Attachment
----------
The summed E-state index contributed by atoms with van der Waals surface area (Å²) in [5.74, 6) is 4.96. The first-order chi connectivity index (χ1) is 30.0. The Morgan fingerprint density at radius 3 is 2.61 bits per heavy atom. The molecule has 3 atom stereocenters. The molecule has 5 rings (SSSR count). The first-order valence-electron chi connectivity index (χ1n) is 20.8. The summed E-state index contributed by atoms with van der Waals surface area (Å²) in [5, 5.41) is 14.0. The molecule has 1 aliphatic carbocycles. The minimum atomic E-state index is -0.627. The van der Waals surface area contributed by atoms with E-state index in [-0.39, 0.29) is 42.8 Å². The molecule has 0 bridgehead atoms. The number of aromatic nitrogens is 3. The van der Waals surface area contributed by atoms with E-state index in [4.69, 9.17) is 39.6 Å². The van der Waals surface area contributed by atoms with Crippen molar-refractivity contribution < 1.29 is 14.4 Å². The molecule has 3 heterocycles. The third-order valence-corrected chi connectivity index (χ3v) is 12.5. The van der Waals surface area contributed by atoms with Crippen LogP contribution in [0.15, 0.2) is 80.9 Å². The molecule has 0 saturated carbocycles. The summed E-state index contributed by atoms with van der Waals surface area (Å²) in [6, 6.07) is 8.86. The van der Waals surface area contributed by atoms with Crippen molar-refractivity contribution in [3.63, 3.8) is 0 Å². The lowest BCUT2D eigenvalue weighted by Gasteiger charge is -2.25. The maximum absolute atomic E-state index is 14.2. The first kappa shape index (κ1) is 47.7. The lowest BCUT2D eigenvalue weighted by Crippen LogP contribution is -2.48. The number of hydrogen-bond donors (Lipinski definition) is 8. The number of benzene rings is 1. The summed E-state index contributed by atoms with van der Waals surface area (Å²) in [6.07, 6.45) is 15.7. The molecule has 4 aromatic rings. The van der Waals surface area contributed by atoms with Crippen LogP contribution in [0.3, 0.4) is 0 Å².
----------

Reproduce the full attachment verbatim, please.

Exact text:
The summed E-state index contributed by atoms with van der Waals surface area (Å²) in [5.74, 6) is 4.96. The first-order chi connectivity index (χ1) is 30.0. The Morgan fingerprint density at radius 3 is 2.61 bits per heavy atom. The molecule has 3 atom stereocenters. The molecule has 5 rings (SSSR count). The first-order valence-electron chi connectivity index (χ1n) is 20.8. The summed E-state index contributed by atoms with van der Waals surface area (Å²) in [5, 5.41) is 14.0. The molecule has 1 aliphatic carbocycles. The minimum atomic E-state index is -0.627. The van der Waals surface area contributed by atoms with E-state index in [-0.39, 0.29) is 42.8 Å². The molecule has 0 bridgehead atoms. The number of aromatic nitrogens is 3. The van der Waals surface area contributed by atoms with E-state index in [4.69, 9.17) is 39.6 Å². The van der Waals surface area contributed by atoms with Crippen molar-refractivity contribution < 1.29 is 14.4 Å². The molecule has 3 heterocycles. The third-order valence-corrected chi connectivity index (χ3v) is 12.5. The van der Waals surface area contributed by atoms with Crippen LogP contribution in [0.15, 0.2) is 80.9 Å². The molecule has 0 saturated carbocycles. The summed E-state index contributed by atoms with van der Waals surface area (Å²) in [6, 6.07) is 8.86. The van der Waals surface area contributed by atoms with Crippen molar-refractivity contribution in [3.63, 3.8) is 0 Å². The lowest BCUT2D eigenvalue weighted by Gasteiger charge is -2.25. The maximum absolute atomic E-state index is 14.2. The first kappa shape index (κ1) is 47.7. The lowest BCUT2D eigenvalue weighted by Crippen LogP contribution is -2.48. The number of hydrogen-bond donors (Lipinski definition) is 8. The number of benzene rings is 1. The summed E-state index contributed by atoms with van der Waals surface area (Å²) in [6.07, 6.45) is 15.7. The molecule has 4 aromatic rings. The van der Waals surface area contributed by atoms with Crippen LogP contribution in [0.3, 0.4) is 0 Å².